New EU Aid Volunteers +CARE kick off meeting in Madrid
It is always great to be in Madrid, but this week’s EU Aid Volunteers meeting to launch the second technical assistance project was an opportunity to forge new relationships with new partners in the project from Italy, Greece and Romania. Alianza por la Solidaridad does a great job of leading the project and I am really pleased that Volonteurope and Volunteering Matters continues to be a key player in the programme.
So what did we want to achieve in Madrid? We wanted to create and confirm the new partnership and to examine in depth the workplan for the project. We wanted to look at the budget available and how it will be managed. And we wanted to think about a common communication and visibility strategy. And our two and a half days of meeting really got into the meat of these topics.
So what will the second technical assistance project deliver? Well, the first thing that we will work on over the next two years is strengthening the national focal points. These have been established across the EU in the UK, in Italy, in Hungary, in Spain, in Romania and in Malta. These will be the points of information about the programme and how to become a certified sending organisation for the programme. Volunteering Matters hopes this year to complete all the work needed to comply with the standards for certification. Like many organisations, the areas where we have gaps in terms of our volunteer management and policies are around working in third countries and humanitarian aid projects. But the great thing about the technical assistance project is that there are four other partners who are experts in this area and who can help with the expertise that we need.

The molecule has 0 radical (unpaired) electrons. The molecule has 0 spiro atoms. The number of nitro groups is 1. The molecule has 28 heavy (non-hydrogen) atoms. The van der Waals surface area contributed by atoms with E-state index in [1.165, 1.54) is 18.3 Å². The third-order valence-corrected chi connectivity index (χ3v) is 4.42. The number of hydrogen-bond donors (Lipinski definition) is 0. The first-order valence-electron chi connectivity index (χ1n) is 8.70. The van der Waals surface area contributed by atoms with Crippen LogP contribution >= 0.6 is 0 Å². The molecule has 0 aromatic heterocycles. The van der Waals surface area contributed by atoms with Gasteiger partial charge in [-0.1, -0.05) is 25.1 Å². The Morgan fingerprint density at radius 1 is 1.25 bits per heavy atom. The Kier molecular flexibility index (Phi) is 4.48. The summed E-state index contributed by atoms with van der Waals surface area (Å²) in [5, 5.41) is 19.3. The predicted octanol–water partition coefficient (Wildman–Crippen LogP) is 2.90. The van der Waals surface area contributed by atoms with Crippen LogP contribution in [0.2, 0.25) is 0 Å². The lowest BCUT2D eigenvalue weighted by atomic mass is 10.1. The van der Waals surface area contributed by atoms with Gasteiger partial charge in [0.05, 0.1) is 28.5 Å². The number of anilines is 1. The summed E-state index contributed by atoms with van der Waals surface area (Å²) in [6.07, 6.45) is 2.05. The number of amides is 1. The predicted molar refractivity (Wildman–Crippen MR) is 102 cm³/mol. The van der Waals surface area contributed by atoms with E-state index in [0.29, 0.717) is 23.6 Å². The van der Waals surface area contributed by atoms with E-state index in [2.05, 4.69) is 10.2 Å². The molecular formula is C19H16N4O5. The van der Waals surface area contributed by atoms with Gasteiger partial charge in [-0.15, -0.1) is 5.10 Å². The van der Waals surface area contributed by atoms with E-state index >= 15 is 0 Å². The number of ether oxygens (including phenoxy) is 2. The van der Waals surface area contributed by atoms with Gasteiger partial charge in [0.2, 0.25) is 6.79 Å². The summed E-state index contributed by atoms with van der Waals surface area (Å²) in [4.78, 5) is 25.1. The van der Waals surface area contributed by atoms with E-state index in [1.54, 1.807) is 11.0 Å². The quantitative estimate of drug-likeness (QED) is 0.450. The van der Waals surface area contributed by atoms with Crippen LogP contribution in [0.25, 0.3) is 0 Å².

The technical assistance project will deliver lots of training on all aspects of the EU Aid Volunteers programme – both face to face and through webinars and on-line training. Volunteering Matters hopes to be able to contribute to the training; we have staff across the UK who are really skilled in all sorts of areas of volunteer management but also in communications and financial management, just to give some examples.
We spent a lot of time discussing how we can make this programme more visible to both organisations which might eventually become sending organisations but also to potential volunteers. We are particularly interested in trying to recruit older volunteers – for example people who are recently retired and might consider six months or a year working in capacity building in the area of humanitarian aid.
Why was I there? Well, as Chief Executive of Volunteering Matters and President of Volonteurope, I want to give this project my full support. At Volunteering Matters, we believe that European solidarity with third countries and humanitarian aid is very important and we want to continue to be part of this project, even after Brexit. I would love to see more volunteers from the UK take the opportunity to become EU Aid Volunteers and I am determined that Volunteering Matters will be a certified sending organisation in the near future and be fully involved in implementing the project.